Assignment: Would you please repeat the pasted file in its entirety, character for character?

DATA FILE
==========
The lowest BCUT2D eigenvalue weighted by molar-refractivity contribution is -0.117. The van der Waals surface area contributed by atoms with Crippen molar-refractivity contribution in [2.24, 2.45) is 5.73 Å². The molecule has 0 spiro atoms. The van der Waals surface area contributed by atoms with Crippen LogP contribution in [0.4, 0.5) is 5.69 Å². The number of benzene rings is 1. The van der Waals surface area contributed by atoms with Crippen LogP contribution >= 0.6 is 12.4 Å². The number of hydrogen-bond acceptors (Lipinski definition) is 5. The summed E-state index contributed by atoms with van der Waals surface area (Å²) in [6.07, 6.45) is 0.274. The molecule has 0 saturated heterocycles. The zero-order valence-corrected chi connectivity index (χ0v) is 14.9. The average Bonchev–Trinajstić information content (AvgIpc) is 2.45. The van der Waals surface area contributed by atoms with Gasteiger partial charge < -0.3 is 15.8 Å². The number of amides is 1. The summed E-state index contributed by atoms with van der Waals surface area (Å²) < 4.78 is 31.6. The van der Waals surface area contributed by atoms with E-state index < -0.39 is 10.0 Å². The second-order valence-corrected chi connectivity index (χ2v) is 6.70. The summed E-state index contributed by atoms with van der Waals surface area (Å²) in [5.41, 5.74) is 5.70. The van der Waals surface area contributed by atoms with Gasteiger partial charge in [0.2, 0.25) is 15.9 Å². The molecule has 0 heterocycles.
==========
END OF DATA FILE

The lowest BCUT2D eigenvalue weighted by molar-refractivity contribution is -0.117. The van der Waals surface area contributed by atoms with Crippen molar-refractivity contribution in [2.24, 2.45) is 5.73 Å². The molecule has 0 spiro atoms. The van der Waals surface area contributed by atoms with Crippen LogP contribution in [0.4, 0.5) is 5.69 Å². The number of benzene rings is 1. The van der Waals surface area contributed by atoms with Crippen LogP contribution >= 0.6 is 12.4 Å². The number of hydrogen-bond acceptors (Lipinski definition) is 5. The summed E-state index contributed by atoms with van der Waals surface area (Å²) in [6.07, 6.45) is 0.274. The molecule has 0 saturated heterocycles. The zero-order valence-corrected chi connectivity index (χ0v) is 14.9. The average Bonchev–Trinajstić information content (AvgIpc) is 2.45. The van der Waals surface area contributed by atoms with Gasteiger partial charge < -0.3 is 15.8 Å². The number of amides is 1. The summed E-state index contributed by atoms with van der Waals surface area (Å²) < 4.78 is 31.6. The van der Waals surface area contributed by atoms with E-state index < -0.39 is 10.0 Å². The second-order valence-corrected chi connectivity index (χ2v) is 6.70. The summed E-state index contributed by atoms with van der Waals surface area (Å²) in [5.41, 5.74) is 5.70. The van der Waals surface area contributed by atoms with Gasteiger partial charge in [0.2, 0.25) is 15.9 Å². The molecule has 0 heterocycles.